Worldwide, iodine deficiency is the most common cause of hypothyroidism.(6) Optimizing your iodine levels may reduce thyroid antibodies but must be used cautiously. Supplemental dietary iodine has been shown in several population-based studies to increase the incidence of autoimmune thyroid diseases but too little iodine can also cause thyroid symptoms.  Iodine should not be administered without strict supervision to those with autoimmune thyroid conditions, many studies show a worsening effect of the thyroid with iodine supplementation.

Improve your gut health with dietary changes 

A number of dietary changes, with a focus on improving your gut health, can reduce thyroid antibodies. The challenge is determining which ones might work for you.

Start with four key steps:

  1. Identify your allergies and food sensitivities. This may involve blood tests, or a rotation diet to evaluate your sensitivity to common triggers such as dairy, wheat, sugar, soy, and sulphur in foods, among others. Specifically, you should be evaluated for gluten and wheat sensitivity, as this is a common trigger in people with autoimmune thyroid disease.
  2. Follow a diet that eliminates your triggers and incorporates anti-inflammatory foods. Even when specific triggers, allergies, and sensitivities have not been demonstrated, some autoimmune patients have lowered antibodies and resolved symptoms by following specific diet programs, including:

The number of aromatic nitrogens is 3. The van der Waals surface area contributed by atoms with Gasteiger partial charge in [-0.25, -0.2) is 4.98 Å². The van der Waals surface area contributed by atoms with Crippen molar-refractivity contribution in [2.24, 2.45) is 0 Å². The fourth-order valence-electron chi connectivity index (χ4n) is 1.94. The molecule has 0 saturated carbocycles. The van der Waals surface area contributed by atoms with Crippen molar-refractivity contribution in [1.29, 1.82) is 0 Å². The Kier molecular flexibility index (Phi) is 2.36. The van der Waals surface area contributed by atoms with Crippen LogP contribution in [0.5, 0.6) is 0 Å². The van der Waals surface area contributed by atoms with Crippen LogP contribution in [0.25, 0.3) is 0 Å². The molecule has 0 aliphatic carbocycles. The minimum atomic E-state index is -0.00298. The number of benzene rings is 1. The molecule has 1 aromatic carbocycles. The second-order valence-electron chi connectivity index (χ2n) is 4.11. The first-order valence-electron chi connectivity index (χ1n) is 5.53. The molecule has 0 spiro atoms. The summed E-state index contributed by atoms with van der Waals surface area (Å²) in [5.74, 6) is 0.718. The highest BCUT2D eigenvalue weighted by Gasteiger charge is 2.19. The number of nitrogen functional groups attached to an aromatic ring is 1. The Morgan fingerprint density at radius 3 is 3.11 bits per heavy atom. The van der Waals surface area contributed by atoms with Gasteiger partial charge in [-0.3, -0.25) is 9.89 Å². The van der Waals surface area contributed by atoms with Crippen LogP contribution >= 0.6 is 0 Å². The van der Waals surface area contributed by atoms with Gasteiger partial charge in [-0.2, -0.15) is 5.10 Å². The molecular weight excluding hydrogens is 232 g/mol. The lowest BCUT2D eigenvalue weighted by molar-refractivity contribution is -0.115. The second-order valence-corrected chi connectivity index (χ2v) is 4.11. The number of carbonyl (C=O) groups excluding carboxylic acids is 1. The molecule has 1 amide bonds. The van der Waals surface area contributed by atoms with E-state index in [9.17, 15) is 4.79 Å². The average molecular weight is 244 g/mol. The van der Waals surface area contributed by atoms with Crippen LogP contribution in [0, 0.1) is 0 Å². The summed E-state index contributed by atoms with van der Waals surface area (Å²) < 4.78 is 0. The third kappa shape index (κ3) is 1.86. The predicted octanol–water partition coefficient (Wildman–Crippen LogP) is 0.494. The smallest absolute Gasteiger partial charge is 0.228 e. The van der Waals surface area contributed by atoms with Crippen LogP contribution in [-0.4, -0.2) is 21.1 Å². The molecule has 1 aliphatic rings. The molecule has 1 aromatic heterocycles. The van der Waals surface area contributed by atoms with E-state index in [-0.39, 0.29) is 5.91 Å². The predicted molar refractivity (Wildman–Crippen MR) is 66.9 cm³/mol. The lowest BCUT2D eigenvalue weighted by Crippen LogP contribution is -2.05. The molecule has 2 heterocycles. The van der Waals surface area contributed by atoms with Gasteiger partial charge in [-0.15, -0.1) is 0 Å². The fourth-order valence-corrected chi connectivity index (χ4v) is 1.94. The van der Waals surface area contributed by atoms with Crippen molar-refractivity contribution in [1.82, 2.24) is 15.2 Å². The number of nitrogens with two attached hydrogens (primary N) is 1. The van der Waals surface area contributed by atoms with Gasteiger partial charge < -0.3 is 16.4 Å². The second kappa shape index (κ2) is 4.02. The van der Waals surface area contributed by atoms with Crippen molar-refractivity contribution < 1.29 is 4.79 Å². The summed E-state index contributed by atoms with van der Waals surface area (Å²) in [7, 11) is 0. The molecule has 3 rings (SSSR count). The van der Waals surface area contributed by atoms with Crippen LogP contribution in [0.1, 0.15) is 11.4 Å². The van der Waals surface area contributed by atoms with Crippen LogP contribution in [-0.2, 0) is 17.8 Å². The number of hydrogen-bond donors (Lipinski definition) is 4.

• A gluten-free diet
  • A Low-FODMAP diet
  • The Autoimmune Protocol (AIP) diet
  1. Treat gut infections such as H.pylori, SIBO (small intestinal bacterial overgrowth), and Blastocystis Hominis are associated with elevated thyroid antibodies. Treating these infections may reduce thyroid antibodies.
  2. Probiotics are the “good” bacteria found in a number of fermented foods like yogurt, sauerkraut, kimchi, miso, and kombucha, as well as in supplements. Numerous studies have found that increasing the intake of probiotics enhances the immune system and addressing gut inflammation and imbalances of bacteria may help reduce autoimmune activity.

Lifestyle changes to lower antibodies

According to research regarding stress and autoimmunity, stress reduction interventions can have a positive therapeutic effect in autoimmune disease patients, improving your quality of life, reducing symptoms, and in some cases, reducing antibodies. Stress reduction interventions are more than just “relaxing,” however. You need to develop strategies to reduce your overall load of stress, cope with the inevitable stress you face, eat and sleep well, and incorporate a daily activity that physiologically generates your relaxation response.(7)